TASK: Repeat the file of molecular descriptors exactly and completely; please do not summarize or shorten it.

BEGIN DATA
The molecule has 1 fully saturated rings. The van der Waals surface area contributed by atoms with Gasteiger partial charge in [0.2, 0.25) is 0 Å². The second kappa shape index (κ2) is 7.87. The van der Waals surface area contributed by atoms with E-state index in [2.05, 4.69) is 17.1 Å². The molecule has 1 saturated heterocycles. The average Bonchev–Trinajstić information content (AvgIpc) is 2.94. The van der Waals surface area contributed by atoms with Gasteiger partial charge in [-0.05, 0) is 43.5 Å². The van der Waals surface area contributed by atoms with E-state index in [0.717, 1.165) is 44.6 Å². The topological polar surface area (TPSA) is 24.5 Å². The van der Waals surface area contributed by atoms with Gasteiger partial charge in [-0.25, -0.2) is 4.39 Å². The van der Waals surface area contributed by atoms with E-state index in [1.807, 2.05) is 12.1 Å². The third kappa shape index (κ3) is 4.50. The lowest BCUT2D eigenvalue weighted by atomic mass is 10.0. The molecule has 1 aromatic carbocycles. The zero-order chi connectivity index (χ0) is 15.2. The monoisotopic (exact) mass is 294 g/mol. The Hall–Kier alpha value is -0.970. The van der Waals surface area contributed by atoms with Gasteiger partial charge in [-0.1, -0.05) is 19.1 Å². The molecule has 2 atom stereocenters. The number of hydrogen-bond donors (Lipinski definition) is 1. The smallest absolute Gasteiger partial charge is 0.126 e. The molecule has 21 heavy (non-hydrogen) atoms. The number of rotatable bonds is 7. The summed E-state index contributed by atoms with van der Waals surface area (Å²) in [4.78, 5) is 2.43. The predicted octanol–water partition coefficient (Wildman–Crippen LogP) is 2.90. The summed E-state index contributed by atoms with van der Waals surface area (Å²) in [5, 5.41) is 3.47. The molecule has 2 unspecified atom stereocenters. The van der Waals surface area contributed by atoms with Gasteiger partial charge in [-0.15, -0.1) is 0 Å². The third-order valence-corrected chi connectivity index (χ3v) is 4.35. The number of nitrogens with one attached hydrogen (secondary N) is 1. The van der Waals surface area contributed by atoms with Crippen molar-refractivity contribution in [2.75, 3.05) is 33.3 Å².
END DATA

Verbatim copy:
The molecule has 1 fully saturated rings. The van der Waals surface area contributed by atoms with Gasteiger partial charge in [0.2, 0.25) is 0 Å². The second kappa shape index (κ2) is 7.87. The van der Waals surface area contributed by atoms with E-state index in [2.05, 4.69) is 17.1 Å². The molecule has 1 saturated heterocycles. The average Bonchev–Trinajstić information content (AvgIpc) is 2.94. The van der Waals surface area contributed by atoms with Gasteiger partial charge in [-0.05, 0) is 43.5 Å². The van der Waals surface area contributed by atoms with E-state index in [0.717, 1.165) is 44.6 Å². The topological polar surface area (TPSA) is 24.5 Å². The van der Waals surface area contributed by atoms with Gasteiger partial charge in [-0.25, -0.2) is 4.39 Å². The van der Waals surface area contributed by atoms with E-state index in [1.807, 2.05) is 12.1 Å². The third kappa shape index (κ3) is 4.50. The lowest BCUT2D eigenvalue weighted by atomic mass is 10.0. The molecule has 1 aromatic carbocycles. The zero-order chi connectivity index (χ0) is 15.2. The monoisotopic (exact) mass is 294 g/mol. The Hall–Kier alpha value is -0.970. The van der Waals surface area contributed by atoms with Gasteiger partial charge in [-0.1, -0.05) is 19.1 Å². The molecule has 2 atom stereocenters. The number of hydrogen-bond donors (Lipinski definition) is 1. The smallest absolute Gasteiger partial charge is 0.126 e. The molecule has 21 heavy (non-hydrogen) atoms. The number of rotatable bonds is 7. The summed E-state index contributed by atoms with van der Waals surface area (Å²) in [4.78, 5) is 2.43. The predicted octanol–water partition coefficient (Wildman–Crippen LogP) is 2.90. The summed E-state index contributed by atoms with van der Waals surface area (Å²) in [5, 5.41) is 3.47. The molecule has 2 unspecified atom stereocenters. The van der Waals surface area contributed by atoms with Gasteiger partial charge in [-0.15, -0.1) is 0 Å². The third-order valence-corrected chi connectivity index (χ3v) is 4.35. The number of nitrogens with one attached hydrogen (secondary N) is 1. The van der Waals surface area contributed by atoms with Crippen molar-refractivity contribution in [2.75, 3.05) is 33.3 Å².